There have been a few books in my professional career that have had a major impact on my work and the way I see this world. They include Clean Code, The Pragmatic Programmer and a few others. I’m pleased to add “The Software Craftsman” to that category.
I’ve heard the word Software Craftsman thrown around for a couple of years. It’s not what I would call a neutral term - I’ve seen some coments made about Software Craftmanship by some very knowledgable people that say it is not a good thing - that the title is for the exclusive few who feel they know better than everyone else - that many of the people that claim the title have lost touch with the real world and shipping to production.
I then have to reconcile these views with my own experiences. I’ve worked with many software developers over the years - some good and some really bad. Some of the best developers I have worked with have humbly taken on the title of software craftsman.
Which leads me to why I found so much value in this book. The main take home I got from ‘The Software Craftsman’ was to solidify my own understanding of what Software Craftmanship actually means.
The irony behind it is, based on my current understanding, many who would poo hoo the title are actually software craftsmen in their own right.
So what does it mean? Well, it turns out it is hard to put the exact meaning - in essence it means to become a professional developer and have pride in your work - and yes I know that is vague, I would suggest reading the book to understand what I mean by that.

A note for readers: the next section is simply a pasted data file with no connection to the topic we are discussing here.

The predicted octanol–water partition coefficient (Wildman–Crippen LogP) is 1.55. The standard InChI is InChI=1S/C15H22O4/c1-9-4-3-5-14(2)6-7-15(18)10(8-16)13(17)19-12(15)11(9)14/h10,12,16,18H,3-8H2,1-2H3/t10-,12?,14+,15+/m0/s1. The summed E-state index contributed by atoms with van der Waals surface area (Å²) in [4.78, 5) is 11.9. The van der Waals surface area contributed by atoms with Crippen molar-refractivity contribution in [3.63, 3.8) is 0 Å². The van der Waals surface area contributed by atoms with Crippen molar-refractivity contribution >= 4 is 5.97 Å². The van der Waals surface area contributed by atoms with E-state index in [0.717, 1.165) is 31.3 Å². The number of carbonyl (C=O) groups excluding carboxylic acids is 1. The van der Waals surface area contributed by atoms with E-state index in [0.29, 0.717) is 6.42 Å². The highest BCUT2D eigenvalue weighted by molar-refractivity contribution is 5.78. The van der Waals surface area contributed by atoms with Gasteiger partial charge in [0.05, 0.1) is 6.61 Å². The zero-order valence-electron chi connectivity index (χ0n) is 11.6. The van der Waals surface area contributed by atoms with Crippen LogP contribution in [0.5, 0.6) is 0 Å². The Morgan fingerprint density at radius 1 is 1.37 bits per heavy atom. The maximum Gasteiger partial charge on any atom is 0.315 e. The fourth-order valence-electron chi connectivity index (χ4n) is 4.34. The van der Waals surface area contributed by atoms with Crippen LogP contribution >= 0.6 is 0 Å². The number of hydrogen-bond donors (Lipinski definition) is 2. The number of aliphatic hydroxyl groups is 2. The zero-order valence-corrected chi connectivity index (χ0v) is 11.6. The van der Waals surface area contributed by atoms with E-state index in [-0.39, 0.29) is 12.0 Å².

What I loved most about the book was the journey it took me on. The author, Sandro Mancuso, shared several experiences I could relate to directly, which validated my own experiences.
Areas that resonated with me
- p.3. 32 to 38: Examination of the Software Craftmanship Manifesto with critique.
- p.g. 44: Keeping ourselves up to date - read books, 4 main types of books - Technology Specific (Silverlight), Conceptual (The art of unit testing), Behaviroural (The Software Craftsman), Revoltionary (The Pragmatic Programmer, Extreme Programming Explained).
- p.g. 36: What great developers want, who they want to work with and why.
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